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ACP for Men

There are two reasons for seeking to have blemishes removed. One is because a raised lesion becomes sore where there is friction with skin, clothing or jewellery, the other is to improve appearance.  

The first more obviously affects either gender equally as, for example, a skin tag that becomes sore during sport is no less uncomfortable for a man than for a woman. The same goes for any raised lesion. Itchy seborrhoeic keratoses can also become inflamed if repeatedly scratched. However, whereas women may seek to have raised lesions removed from the underarms or groin because they can be nicked when they shave these areas, they do not have this problem with lesions on their face or scalp. Men sometimes do, and repeatedly catching a facial lesion whilst shaving can be troublesome and eventually lead to scarring. 

Some blemishes on the scalp, revealed as the hairline recedes or visible through thinning or close-cropped hair, may be removed for cosmetic reasons if deemed unsightly. However, as it is now the fashion for many men to shave their heads, particularly those with male-pattern baldness, raised lesions may be caught by a razor (or even a "Number 1", close shave). In either case, removal may be desirable.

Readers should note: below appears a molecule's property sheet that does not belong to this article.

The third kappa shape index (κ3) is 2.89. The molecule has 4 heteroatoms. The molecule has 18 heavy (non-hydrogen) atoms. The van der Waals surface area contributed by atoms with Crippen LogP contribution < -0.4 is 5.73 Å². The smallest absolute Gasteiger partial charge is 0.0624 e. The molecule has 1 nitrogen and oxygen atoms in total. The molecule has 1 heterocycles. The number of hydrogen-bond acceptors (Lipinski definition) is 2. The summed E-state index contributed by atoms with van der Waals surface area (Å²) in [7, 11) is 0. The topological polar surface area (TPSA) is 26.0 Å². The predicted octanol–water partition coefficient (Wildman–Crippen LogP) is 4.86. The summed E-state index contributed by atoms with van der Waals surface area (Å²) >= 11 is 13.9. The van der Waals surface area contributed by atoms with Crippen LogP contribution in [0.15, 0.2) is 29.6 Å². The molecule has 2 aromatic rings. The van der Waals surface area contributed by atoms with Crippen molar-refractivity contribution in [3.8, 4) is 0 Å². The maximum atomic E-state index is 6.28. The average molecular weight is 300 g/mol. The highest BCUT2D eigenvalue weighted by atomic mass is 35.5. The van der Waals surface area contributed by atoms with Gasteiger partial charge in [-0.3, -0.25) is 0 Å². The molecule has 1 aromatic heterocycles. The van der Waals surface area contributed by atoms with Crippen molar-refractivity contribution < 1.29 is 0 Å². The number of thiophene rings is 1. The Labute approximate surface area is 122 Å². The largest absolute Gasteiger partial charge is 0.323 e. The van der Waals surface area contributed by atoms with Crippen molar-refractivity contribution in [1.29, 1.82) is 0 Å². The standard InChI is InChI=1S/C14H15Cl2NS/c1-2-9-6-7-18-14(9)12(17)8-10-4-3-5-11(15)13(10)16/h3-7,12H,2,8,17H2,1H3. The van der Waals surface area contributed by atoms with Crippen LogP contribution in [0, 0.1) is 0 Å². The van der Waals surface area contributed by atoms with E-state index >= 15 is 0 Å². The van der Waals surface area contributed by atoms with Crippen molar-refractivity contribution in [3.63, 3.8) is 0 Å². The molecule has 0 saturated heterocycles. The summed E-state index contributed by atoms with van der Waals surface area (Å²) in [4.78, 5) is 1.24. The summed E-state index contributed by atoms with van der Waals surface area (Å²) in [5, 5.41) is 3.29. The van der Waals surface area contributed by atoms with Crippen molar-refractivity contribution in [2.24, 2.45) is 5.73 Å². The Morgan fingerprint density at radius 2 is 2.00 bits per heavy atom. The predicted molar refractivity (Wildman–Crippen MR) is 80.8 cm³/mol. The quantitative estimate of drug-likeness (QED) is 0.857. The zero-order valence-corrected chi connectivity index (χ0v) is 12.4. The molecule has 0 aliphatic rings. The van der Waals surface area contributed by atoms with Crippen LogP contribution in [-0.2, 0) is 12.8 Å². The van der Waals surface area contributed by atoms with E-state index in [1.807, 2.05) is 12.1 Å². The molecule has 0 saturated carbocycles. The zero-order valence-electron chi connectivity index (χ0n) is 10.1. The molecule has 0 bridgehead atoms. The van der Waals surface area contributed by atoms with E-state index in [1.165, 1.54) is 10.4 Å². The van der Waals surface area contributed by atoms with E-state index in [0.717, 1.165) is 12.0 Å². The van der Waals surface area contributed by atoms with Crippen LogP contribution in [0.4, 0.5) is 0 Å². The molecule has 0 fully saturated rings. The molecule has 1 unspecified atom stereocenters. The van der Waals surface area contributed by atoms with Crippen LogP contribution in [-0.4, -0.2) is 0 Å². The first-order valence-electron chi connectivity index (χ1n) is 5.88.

Like women, men sometimes want skin defects removed if they feel the blemish makes them less attractive, whether this is to their partner (or a potential partner) or just generally. 

Men usually have a thicker epidermis (the top layer of skin) than women and

so are unlikely to be upset by the presence of vascular lesions such as thread

veins and spider naevi. This, and the tendency to have a thicker covering of body hair, may also make the presence of small blood spots or little fibrous blemishes of no concern. However, large blood spots (Campbell de Morgan spots), skin tags, warts, seborrhoeic keratosis, age spots, moles and epidermoid cysts can be just as unattractive on a man as they are on a woman.

Men may feel reluctant to go into a beauty salon to seek treatment for these blemishes so the privacy offered by a consultation with an independent practitioner may be the ideal solution.